Fibromyalgia (FM) is a rheumatic syndrome of unknown etiology characterized by chronic, diffuse musculoskeletal pain, fatigue, sleep disorders, and morning stiffness and is associated with psychological disorders, mainly anxiety and depression. This condition also exhibits hypersensitivity along with verifiable pain in specific anatomical points [17] and affects 2% to 8% of the population, mostly women [18]. Currently, there is no effective treatment to control FM symptoms, although there is growing evidence of the symptomatic benefit of certain pharmacological treatments (tricyclic antidepressants, inhibitors of serotonin, and norepinephrine and gabapentinoid reuptake modulators) and of certain nonpharmacological therapies (physical exercise, cognitive behavioral therapy, and health education) [18], as well as a balanced diet [19].

The main objective of the study was to assess the short-term effects of walking through the woods in natural conditions on fibromyalgia symptoms and to demonstrate that people with FM performing moderate exercise in therapeutic forests exhibit a significant improvement in their clinical symptoms when compared with the same type of exercise in younger forests. Secondary objectives included assessing (i) whether there are significant differences in temperature, sound, and moisture between mature and young therapeutic forests; (ii) whether people who exercise in therapeutic forests significantly improve emotional control, have a sense of improved health, and observed a reduction in pain; (iii) and whether the therapeutic forest provides patients with greater physical and mental relaxation.

2. Patients and Methods

2.1. Design and Participants

A randomized single-blind clinical trial of two groups, with individuals 20 to 70 years old who were diagnosed with FM, was designed. People with FM, belonging to the Garrotxa Association of Chronic Fatigue and Fibromyalgia, were invited to participate. People with Chronic Fatigue Syndrome were excluded. Information study documents about the project were sent by mail to the association and potential participants were contacted by telephone to enroll and schedule a meeting prior to starting the study. All patients met the diagnostic criteria of the American College of Rheumatology [17, 20, 21]. A sample size of 15 participants per group (young and mature forest) was selected to provide, with a power of 78.2%, a difference equal to or greater than 30 points in the FIQR scale between both groups, assuming a standard deviation of 30 points and a confidence level of 95%. The study was approved by the Institutional Review Board of the Institut d’Assistència Sanitària in Girona. All participants signed informed consent.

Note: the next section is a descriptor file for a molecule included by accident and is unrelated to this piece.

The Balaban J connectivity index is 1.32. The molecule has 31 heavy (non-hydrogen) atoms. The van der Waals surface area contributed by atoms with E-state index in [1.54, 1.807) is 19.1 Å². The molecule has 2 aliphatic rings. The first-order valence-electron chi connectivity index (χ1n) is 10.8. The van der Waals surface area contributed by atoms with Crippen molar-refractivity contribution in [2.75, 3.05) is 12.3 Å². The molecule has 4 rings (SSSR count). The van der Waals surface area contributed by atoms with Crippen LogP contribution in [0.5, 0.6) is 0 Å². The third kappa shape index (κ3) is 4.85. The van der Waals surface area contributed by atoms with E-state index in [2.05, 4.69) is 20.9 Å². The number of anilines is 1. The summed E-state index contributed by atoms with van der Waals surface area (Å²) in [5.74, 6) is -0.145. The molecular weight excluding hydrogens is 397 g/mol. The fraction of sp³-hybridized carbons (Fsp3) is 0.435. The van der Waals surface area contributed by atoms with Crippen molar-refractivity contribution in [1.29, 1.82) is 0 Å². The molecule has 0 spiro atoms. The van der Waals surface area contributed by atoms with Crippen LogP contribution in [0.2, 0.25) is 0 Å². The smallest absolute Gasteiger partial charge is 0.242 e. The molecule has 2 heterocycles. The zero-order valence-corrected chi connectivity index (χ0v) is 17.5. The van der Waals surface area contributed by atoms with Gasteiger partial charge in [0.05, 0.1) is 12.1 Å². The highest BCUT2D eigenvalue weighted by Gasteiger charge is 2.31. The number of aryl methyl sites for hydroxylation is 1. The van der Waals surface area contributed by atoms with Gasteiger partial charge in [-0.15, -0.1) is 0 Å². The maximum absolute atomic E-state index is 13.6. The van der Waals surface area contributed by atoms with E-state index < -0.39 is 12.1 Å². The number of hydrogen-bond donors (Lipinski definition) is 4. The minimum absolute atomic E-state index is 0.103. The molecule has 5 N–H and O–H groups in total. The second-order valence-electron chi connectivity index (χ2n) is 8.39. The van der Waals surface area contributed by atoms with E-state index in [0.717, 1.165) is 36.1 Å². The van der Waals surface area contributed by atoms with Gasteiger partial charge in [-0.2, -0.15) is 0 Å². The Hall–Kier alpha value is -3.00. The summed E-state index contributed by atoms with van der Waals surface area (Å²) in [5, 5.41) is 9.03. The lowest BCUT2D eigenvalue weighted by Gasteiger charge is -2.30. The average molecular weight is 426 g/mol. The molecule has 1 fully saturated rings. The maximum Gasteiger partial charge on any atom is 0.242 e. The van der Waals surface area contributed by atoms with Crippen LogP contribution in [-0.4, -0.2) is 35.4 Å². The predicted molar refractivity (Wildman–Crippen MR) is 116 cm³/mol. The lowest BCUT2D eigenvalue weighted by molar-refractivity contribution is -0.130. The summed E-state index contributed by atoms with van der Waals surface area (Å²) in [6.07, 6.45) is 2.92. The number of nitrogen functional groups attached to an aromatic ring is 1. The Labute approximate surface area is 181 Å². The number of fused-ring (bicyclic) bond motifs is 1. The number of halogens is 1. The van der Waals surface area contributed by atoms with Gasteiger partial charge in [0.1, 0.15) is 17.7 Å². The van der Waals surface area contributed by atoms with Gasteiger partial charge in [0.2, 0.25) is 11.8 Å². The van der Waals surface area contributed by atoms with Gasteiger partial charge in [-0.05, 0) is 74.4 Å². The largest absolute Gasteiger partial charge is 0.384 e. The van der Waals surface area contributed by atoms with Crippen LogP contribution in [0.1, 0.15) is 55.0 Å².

2.2. Procedure

Participants were assigned to each group using a list of random numbers. Each group took 1.25-kilometer walks in the evenings between 5 and 6 pm during six days. During the walks, participants were accompanied by two nurses trained in interviewing. These nurses were blinded to the type of forest and ensured that the walks were performed in a homogeneous manner. Additionally, the nurses were responsible for managing the data collection notebooks.

2.3. Variables and Instruments

Each participant’s information regarding age and approximate date of fibromyalgia diagnosis was gathered and self-referential comorbidity was recorded before beginning the study using a standardized questionnaire. Participants’ weights and heights were measured on the first and last day of intervention. Blood pressure, heart rate, oxygen saturation, and temperature of the participants were determined at the beginning and end of each walk. In conjunction with the Spanish version of the Revised Fibromyalgia Impact Questionnaire (FIQR) [22] and the Spanish version of State-Trait Anxiety Inventory (STAI) [23] that were administered on the first and last day of intervention, participants completed an ad hoc questionnaire on the symptomatic progression of fibromyalgia during the last 15 days of the trial, specifying the days of generalized discomfort, the days of intense pain, the presence of insomnia, and the number of days during which they experienced well-being. A questionnaire including a self-assessment of the study benefits composed of 9 items with a 0 (negative)–10 (positive) points range was administered the last day of the study. Measures relating to environmental conditions of the forests, such as temperature (in degrees Celsius), luminosity (in lux), noise (in decibels), and atmospheric pressure (in hectopascals), were recorded thirty minutes prior to each session.

2.4. Description of the Independent Variable

A young forest is one that presents only first age classes species. Usually, it is a forest with a homogeneous dense or very dense structure and impenetrable undergrowth [2426].